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Commodities Corner: Gasoline prices are down 5 week in a row, but an end to the declines may be on tap: GasBuddy


U.S. retail gasoline prices have fallen for five weeks in a row, with the average cost per gallon on track to drop below $3 by Christmas, but drivers may soon see an end to the price declines, according to fuel savings platform GasBuddy on Monday.

The average price for regular gasoline was down 14.4 cents from a week ago to $3.21 a gallon Monday, with prices down a fifth consecutive week, GasBuddy data show. Prices are also down 56.5 cents from a month ago, and 11 cents lower than a year ago.

Average regular unleaded gas prices over the last year


The relief in prices is saving Americans about $20 per fill-up, compared with six months ago, said Patrick De Haan, head of petroleum analysis at GasBuddy. Gas prices averaged $5.016 on June 12 and hit a record high of $5.034 on June 16.

He also pointed out that 15 states now have average gas prices of $2.99 or less, and the national average is “on schedule” to fall below $3 by Christmas.

Read: Gas prices are now lower than at this time last year. Could they fall below $3 a gallon in the months ahead?

The Keystone Pipeline, which transports oil from Canada to the Texas Gulf Coast has been shut down since Wednesday evening following a major leak that spilled oil in Kansas. That has provided some support to oil prices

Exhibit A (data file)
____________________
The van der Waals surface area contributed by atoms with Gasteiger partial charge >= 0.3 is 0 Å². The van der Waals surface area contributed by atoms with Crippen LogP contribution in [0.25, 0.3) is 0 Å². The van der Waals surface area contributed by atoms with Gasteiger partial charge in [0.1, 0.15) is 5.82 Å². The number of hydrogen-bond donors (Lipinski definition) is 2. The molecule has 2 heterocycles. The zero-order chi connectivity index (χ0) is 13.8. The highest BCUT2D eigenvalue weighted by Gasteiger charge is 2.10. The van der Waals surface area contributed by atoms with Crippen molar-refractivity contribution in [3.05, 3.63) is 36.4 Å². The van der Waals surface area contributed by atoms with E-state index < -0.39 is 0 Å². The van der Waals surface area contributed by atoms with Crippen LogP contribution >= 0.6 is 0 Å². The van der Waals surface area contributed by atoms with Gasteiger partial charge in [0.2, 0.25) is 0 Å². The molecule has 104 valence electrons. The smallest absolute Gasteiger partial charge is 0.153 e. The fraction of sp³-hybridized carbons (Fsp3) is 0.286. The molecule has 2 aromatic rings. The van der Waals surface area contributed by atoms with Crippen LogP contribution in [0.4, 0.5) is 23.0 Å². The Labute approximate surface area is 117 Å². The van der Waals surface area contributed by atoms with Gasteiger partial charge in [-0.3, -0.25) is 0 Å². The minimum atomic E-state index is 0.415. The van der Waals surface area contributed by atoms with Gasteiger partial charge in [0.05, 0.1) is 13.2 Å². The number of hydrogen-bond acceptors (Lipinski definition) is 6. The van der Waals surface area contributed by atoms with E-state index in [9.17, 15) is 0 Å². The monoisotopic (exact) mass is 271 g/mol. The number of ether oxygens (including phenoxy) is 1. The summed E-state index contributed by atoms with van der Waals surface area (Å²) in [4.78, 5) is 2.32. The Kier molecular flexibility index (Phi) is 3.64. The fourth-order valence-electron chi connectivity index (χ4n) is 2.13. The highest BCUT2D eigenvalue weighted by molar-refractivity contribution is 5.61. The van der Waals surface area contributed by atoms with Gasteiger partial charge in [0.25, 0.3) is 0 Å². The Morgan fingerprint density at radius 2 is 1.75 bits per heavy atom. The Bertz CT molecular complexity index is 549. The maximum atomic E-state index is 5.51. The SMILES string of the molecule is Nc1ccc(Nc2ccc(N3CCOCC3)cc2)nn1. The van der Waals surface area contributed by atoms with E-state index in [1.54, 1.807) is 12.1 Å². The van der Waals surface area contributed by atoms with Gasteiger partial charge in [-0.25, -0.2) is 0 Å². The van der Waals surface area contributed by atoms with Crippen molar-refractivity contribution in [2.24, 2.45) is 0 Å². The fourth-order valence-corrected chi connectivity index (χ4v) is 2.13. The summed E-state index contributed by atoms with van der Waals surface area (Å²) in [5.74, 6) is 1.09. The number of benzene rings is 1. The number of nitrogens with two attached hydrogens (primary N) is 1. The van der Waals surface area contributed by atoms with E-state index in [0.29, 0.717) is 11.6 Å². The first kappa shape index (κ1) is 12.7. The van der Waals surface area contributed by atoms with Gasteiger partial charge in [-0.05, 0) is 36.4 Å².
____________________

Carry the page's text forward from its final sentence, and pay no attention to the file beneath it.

in recent days.

De Haan, however, told MarketWatch that the shutdown’s impact on gasoline is likely to be “minimal,” as much of this oil flows to the Gulf, “where there are more options to replace any lost barrels” from the pipeline. A couple of refineries may have “some challenges in sourcing” oil the longer the pipeline remains down, he said.

Still, he warned that “we’re getting closer to the gradual end of the decline” in gasoline prices, which could happen sometime between Christmas and New Year’s Day.

Looking further head, one of the major factors for the outlook for oil, and gasoline, would be China and developments tied to its zero-COVID restrictions, De Haan said, which ultimately impacts energy demand.

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